Her name was Dr. Pecher. She was European. A woman with an accent I couldn’t place, a woman who never let me do the asking so I never found out where she was from. She was brilliant but I didn’t get enough of her.
Dr. Pecher saved me. Literally. Probably figuratively too. I was 19. Maybe 20. It was in my 2nd year of college. One Monday morning I walked into class holding nothing but a box of tissues. I had the cold of a century. André, the prof (whom I later mistakenly married and divorced) had the utter wisdom of recognizing something wrong. Within 5 minutes I was being driven to Montfort Hospital. Montfort was known for 2 things: wicked psychiatric wing and being the only French hospital in Canada outside of Quebec. (Years later I played a key part in rescuing Montfort. I love it when everything comes full circle. Except for when it comes to marrying a college prof 14 years after graduating. The power roles never change.)
Dr Pecher was old. She treated me and loved me like a grandmother would. At least that’s how I assume a grandmother would love. Both my grand-mamans died before I was six. Or was it seven. I only added that seven part because it’s probably my favorite number. One day at the end of my session Dr. Pecher announced: “That’s it! We’re done. You’re all good now.” I felt like I was thrown out of a sinking boat without a giant lifesaver candy thingy that floats. I told her she was wrong. I cried. I wasn’t ready. I wanted to climb the wall and throw a chair out the window to prove to her I wasn’t equipped!
She smiled. Told me I’d be fine. I was shaking. Inside and outside. I’m not sure but I probably started wheezing some asthma. Oh that would have been dramatic. An asthma attack in her office. In Montfort hospital. On the 4th floor behind the locked doors of the psych ward.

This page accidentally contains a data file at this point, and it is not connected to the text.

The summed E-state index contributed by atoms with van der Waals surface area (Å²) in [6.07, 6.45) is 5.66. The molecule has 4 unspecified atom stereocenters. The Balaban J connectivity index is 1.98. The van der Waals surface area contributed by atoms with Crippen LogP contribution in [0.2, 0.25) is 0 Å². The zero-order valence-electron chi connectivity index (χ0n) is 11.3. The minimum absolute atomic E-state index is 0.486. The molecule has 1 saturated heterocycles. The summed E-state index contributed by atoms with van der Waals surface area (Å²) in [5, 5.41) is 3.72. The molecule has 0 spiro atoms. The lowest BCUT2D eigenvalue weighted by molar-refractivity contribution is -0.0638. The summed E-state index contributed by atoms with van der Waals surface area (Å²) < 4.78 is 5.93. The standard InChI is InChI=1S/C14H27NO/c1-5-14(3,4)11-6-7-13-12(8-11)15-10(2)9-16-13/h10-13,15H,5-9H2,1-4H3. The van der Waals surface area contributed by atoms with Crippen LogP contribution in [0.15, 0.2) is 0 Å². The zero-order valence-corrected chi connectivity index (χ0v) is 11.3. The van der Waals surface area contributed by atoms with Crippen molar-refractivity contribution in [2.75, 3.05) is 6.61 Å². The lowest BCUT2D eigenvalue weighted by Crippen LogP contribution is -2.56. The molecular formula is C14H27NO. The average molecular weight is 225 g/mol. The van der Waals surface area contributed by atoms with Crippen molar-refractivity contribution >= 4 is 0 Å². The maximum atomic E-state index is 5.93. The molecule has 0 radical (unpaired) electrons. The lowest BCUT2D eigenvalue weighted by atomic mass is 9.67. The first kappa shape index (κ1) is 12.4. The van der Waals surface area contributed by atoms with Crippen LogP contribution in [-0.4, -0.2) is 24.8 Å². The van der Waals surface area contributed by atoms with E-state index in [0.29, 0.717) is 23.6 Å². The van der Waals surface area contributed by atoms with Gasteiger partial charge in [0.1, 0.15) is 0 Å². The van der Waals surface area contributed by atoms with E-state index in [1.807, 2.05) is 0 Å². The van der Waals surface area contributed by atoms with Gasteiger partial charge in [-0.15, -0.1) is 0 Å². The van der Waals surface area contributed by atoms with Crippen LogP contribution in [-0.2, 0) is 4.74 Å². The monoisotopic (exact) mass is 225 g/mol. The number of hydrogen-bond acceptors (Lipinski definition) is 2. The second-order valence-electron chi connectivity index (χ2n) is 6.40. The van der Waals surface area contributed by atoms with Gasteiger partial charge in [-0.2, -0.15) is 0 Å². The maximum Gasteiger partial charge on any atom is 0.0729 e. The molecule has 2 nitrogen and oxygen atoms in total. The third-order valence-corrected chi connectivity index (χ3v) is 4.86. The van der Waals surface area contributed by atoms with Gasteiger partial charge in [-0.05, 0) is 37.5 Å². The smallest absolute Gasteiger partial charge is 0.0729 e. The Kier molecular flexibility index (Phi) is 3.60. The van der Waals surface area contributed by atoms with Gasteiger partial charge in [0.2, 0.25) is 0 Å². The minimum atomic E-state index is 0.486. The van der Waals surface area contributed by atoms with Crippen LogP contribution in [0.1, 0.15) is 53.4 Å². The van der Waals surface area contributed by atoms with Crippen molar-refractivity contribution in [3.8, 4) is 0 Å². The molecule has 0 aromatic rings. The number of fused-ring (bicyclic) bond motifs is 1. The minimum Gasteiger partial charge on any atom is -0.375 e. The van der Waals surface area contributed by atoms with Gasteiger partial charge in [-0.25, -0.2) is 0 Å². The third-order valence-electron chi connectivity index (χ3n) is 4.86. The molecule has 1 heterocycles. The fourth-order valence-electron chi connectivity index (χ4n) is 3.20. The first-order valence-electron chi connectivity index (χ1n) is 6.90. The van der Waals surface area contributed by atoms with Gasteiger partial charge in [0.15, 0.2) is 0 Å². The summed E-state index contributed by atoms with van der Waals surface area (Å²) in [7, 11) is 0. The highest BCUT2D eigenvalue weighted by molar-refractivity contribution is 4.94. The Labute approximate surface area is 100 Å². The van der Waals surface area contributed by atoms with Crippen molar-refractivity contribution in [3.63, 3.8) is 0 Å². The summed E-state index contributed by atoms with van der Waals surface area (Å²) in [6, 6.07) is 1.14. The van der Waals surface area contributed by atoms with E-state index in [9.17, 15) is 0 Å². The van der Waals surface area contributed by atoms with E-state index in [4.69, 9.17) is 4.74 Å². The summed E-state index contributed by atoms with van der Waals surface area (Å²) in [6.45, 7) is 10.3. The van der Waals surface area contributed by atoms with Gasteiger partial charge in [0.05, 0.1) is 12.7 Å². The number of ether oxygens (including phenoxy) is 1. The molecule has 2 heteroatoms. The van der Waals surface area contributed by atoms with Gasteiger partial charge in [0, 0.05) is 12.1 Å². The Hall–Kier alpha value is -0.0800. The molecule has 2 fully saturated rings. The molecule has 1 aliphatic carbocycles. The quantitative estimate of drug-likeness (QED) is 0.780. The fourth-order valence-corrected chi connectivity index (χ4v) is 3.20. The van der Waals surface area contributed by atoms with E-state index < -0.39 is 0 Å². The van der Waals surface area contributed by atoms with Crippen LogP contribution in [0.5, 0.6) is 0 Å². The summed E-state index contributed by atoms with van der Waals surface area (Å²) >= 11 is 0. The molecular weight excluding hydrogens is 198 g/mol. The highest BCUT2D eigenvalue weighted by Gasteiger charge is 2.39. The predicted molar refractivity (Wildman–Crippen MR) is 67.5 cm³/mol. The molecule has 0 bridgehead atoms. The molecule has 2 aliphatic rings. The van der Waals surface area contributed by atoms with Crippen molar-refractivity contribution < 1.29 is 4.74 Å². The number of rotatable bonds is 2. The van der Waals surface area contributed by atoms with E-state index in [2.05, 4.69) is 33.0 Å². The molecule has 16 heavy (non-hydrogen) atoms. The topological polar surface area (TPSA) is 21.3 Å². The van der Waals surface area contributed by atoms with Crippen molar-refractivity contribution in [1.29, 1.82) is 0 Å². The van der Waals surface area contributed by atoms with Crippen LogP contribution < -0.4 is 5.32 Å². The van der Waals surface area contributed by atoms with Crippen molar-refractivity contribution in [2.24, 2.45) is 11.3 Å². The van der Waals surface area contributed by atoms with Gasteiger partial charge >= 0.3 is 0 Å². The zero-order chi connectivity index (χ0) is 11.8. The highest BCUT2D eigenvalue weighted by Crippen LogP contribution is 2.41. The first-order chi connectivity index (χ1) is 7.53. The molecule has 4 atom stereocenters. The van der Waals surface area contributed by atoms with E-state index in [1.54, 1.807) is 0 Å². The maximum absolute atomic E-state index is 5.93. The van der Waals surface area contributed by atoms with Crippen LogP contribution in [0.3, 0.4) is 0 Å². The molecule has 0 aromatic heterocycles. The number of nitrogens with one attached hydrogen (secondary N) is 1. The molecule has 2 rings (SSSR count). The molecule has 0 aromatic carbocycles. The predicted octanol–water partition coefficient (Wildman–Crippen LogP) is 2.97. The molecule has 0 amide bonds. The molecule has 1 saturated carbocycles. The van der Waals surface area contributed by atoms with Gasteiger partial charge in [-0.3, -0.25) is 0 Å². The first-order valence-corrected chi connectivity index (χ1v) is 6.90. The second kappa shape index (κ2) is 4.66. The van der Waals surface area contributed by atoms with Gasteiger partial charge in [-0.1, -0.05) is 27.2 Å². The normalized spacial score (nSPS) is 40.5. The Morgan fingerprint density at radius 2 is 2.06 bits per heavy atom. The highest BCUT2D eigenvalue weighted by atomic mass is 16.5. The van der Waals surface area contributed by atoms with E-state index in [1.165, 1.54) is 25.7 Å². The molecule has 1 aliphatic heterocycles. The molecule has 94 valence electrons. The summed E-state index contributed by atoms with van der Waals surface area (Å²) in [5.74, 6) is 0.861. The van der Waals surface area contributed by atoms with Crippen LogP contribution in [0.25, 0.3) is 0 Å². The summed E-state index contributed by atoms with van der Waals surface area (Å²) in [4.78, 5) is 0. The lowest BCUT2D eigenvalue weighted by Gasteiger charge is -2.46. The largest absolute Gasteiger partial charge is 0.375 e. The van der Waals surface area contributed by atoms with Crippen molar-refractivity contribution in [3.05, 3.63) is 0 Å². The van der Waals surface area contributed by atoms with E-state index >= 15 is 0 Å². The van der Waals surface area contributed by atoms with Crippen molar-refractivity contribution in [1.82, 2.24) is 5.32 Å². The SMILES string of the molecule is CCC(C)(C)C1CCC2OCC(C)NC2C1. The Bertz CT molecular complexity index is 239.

She smiled and I walked away in the rain. I didn’t actually finish college that year. Doctor’s orders. I had to stop everything I was doing. My last term of college (it was a 2-yr program), my position as Campus Director, my volunteering with the high school French student association, my part-time job as lifeguard, my part-time job as counsellor in a local youth center… Burning the candle from both ends and finding non existing ends to burn is what sent me to Dr Pecher’s office and her calm smile.
Doctor’s orders were also to rest for 3 months. I tried. Riding my bike out to a job interview then provided me with the means to do it. Way before I got anywhere near the interview I was hit. By a french fry truck. The poor guy. Never saw me. It was during rush-hour traffic. Post work day. He was tired and couldn’t wait to get home. Hit me from behind. I didn’t see it coming. He hit, the truck pushed my bike forward for a while, I went flying over the truck and landed behind him. Like I said, he never saw me so he kept on trucking.
Luckily (for me) there was a police car in front of the french fry truck. He saw me flying. The police man that is. He pulled the french fry truck guy over. I was rolling on the road behind him. Luckily the woman following the french fry truck wasn’t as tired as the french fry truck guy. She saw me. She stopped before driving over me.
“Isn’t that funny! I never saw you!” said the toothless french fry truck driver when he walked behind his truck to see me. He was smiling. Smiling?
Karma. After Dr. Pecher ordered me to stop all activities had me getting hit by a french fry truck on my way to a job interview. The insurance company covering Mr French Fry guy had been trying for years to rid themselves of their horrible client. They gave me $6,000. Karma. Works in mysterious ways. I used that money to buy a used car and rent a cabin with 3 other friends. I spent my summer, doctor’s orders, sitting by a river.
Riding my bike in mud became my follow-up therapy.
That picture is a free download from istockphoto.com. It fits perfectly with my story giving it a happy ending.